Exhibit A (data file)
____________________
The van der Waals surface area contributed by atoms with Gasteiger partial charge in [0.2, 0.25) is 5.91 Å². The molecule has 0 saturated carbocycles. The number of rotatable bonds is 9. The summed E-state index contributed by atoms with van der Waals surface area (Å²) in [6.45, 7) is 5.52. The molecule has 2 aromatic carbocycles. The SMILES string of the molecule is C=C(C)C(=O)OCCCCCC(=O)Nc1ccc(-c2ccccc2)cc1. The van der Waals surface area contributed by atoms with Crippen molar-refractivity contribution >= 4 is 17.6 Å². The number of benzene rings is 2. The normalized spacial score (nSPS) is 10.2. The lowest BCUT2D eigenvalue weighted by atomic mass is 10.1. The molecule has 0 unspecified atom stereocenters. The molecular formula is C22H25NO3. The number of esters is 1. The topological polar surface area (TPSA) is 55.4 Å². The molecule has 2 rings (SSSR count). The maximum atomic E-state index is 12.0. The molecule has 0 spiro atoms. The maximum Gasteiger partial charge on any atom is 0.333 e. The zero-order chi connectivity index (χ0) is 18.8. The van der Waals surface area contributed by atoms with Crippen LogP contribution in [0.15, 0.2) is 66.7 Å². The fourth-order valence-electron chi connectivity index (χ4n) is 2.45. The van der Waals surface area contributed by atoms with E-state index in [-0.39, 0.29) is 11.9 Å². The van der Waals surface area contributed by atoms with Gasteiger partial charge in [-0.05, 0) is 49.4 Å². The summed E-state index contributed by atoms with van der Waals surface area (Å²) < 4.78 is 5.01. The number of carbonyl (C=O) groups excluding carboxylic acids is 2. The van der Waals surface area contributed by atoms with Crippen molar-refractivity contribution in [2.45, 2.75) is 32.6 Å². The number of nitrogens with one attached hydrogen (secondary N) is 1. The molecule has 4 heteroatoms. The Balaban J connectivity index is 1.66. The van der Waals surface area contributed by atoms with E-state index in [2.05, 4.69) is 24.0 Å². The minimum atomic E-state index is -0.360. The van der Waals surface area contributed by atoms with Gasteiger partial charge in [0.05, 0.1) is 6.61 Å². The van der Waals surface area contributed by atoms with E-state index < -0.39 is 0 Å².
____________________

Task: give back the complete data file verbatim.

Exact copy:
The van der Waals surface area contributed by atoms with Gasteiger partial charge in [0.2, 0.25) is 5.91 Å². The molecule has 0 saturated carbocycles. The number of rotatable bonds is 9. The summed E-state index contributed by atoms with van der Waals surface area (Å²) in [6.45, 7) is 5.52. The molecule has 2 aromatic carbocycles. The SMILES string of the molecule is C=C(C)C(=O)OCCCCCC(=O)Nc1ccc(-c2ccccc2)cc1. The van der Waals surface area contributed by atoms with Crippen molar-refractivity contribution >= 4 is 17.6 Å². The number of benzene rings is 2. The normalized spacial score (nSPS) is 10.2. The lowest BCUT2D eigenvalue weighted by atomic mass is 10.1. The molecule has 0 unspecified atom stereocenters. The molecular formula is C22H25NO3. The number of esters is 1. The topological polar surface area (TPSA) is 55.4 Å². The molecule has 2 rings (SSSR count). The maximum atomic E-state index is 12.0. The molecule has 0 spiro atoms. The maximum Gasteiger partial charge on any atom is 0.333 e. The zero-order chi connectivity index (χ0) is 18.8. The van der Waals surface area contributed by atoms with Crippen LogP contribution in [0.15, 0.2) is 66.7 Å². The fourth-order valence-electron chi connectivity index (χ4n) is 2.45. The van der Waals surface area contributed by atoms with E-state index in [-0.39, 0.29) is 11.9 Å². The van der Waals surface area contributed by atoms with Gasteiger partial charge in [-0.05, 0) is 49.4 Å². The summed E-state index contributed by atoms with van der Waals surface area (Å²) < 4.78 is 5.01. The number of carbonyl (C=O) groups excluding carboxylic acids is 2. The van der Waals surface area contributed by atoms with Crippen molar-refractivity contribution in [2.45, 2.75) is 32.6 Å². The number of nitrogens with one attached hydrogen (secondary N) is 1. The molecule has 4 heteroatoms. The Balaban J connectivity index is 1.66. The van der Waals surface area contributed by atoms with E-state index in [2.05, 4.69) is 24.0 Å². The minimum atomic E-state index is -0.360. The van der Waals surface area contributed by atoms with Gasteiger partial charge in [0.05, 0.1) is 6.61 Å². The van der Waals surface area contributed by atoms with E-state index < -0.39 is 0 Å².